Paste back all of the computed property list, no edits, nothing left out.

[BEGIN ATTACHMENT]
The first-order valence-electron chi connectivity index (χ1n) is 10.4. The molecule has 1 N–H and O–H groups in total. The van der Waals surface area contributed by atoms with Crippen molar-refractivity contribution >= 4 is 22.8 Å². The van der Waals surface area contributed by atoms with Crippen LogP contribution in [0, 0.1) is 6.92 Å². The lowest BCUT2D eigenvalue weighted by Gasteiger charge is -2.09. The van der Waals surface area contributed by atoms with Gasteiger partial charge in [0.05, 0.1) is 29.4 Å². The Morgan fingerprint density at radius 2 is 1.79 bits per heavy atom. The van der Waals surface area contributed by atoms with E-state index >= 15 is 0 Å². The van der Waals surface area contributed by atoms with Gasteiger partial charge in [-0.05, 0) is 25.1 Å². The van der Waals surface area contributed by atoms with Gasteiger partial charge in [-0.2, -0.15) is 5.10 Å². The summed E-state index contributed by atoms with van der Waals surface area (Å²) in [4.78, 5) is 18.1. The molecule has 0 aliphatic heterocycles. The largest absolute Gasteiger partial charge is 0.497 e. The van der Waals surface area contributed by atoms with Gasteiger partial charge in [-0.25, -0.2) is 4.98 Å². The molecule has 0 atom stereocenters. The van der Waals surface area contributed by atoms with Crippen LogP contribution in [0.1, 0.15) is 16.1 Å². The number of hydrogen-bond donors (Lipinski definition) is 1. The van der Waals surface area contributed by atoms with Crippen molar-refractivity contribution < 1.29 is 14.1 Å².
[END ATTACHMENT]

The first-order valence-electron chi connectivity index (χ1n) is 10.4. The molecule has 1 N–H and O–H groups in total. The van der Waals surface area contributed by atoms with Crippen molar-refractivity contribution >= 4 is 22.8 Å². The van der Waals surface area contributed by atoms with Crippen LogP contribution in [0, 0.1) is 6.92 Å². The lowest BCUT2D eigenvalue weighted by Gasteiger charge is -2.09. The van der Waals surface area contributed by atoms with Gasteiger partial charge in [0.05, 0.1) is 29.4 Å². The Morgan fingerprint density at radius 2 is 1.79 bits per heavy atom. The van der Waals surface area contributed by atoms with E-state index >= 15 is 0 Å². The van der Waals surface area contributed by atoms with Gasteiger partial charge in [-0.05, 0) is 25.1 Å². The van der Waals surface area contributed by atoms with Gasteiger partial charge in [-0.2, -0.15) is 5.10 Å². The summed E-state index contributed by atoms with van der Waals surface area (Å²) in [4.78, 5) is 18.1. The molecule has 0 aliphatic heterocycles. The largest absolute Gasteiger partial charge is 0.497 e. The van der Waals surface area contributed by atoms with Gasteiger partial charge in [-0.25, -0.2) is 4.98 Å². The molecule has 0 atom stereocenters. The van der Waals surface area contributed by atoms with Crippen LogP contribution in [0.1, 0.15) is 16.1 Å². The number of hydrogen-bond donors (Lipinski definition) is 1. The van der Waals surface area contributed by atoms with Crippen molar-refractivity contribution < 1.29 is 14.1 Å².